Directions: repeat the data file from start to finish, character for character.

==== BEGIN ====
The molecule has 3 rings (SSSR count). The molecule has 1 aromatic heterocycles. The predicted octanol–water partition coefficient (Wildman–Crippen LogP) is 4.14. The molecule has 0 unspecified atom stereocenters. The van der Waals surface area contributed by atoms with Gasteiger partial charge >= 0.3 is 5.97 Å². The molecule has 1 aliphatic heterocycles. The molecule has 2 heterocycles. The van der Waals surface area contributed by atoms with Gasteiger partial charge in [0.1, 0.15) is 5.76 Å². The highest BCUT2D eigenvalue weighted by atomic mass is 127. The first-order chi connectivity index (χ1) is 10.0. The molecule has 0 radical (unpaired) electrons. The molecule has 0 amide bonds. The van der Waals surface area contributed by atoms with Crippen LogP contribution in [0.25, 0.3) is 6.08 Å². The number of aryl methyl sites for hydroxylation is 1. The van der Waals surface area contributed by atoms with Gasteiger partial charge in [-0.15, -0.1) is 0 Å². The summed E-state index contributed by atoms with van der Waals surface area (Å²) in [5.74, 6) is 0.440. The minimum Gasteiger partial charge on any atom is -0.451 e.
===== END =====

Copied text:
The molecule has 3 rings (SSSR count). The molecule has 1 aromatic heterocycles. The predicted octanol–water partition coefficient (Wildman–Crippen LogP) is 4.14. The molecule has 0 unspecified atom stereocenters. The van der Waals surface area contributed by atoms with Gasteiger partial charge >= 0.3 is 5.97 Å². The molecule has 1 aliphatic heterocycles. The molecule has 2 heterocycles. The van der Waals surface area contributed by atoms with Gasteiger partial charge in [0.1, 0.15) is 5.76 Å². The highest BCUT2D eigenvalue weighted by atomic mass is 127. The first-order chi connectivity index (χ1) is 10.0. The molecule has 0 radical (unpaired) electrons. The molecule has 0 amide bonds. The van der Waals surface area contributed by atoms with Crippen LogP contribution in [0.25, 0.3) is 6.08 Å². The number of aryl methyl sites for hydroxylation is 1. The van der Waals surface area contributed by atoms with Gasteiger partial charge in [-0.15, -0.1) is 0 Å². The summed E-state index contributed by atoms with van der Waals surface area (Å²) in [5.74, 6) is 0.440. The minimum Gasteiger partial charge on any atom is -0.451 e.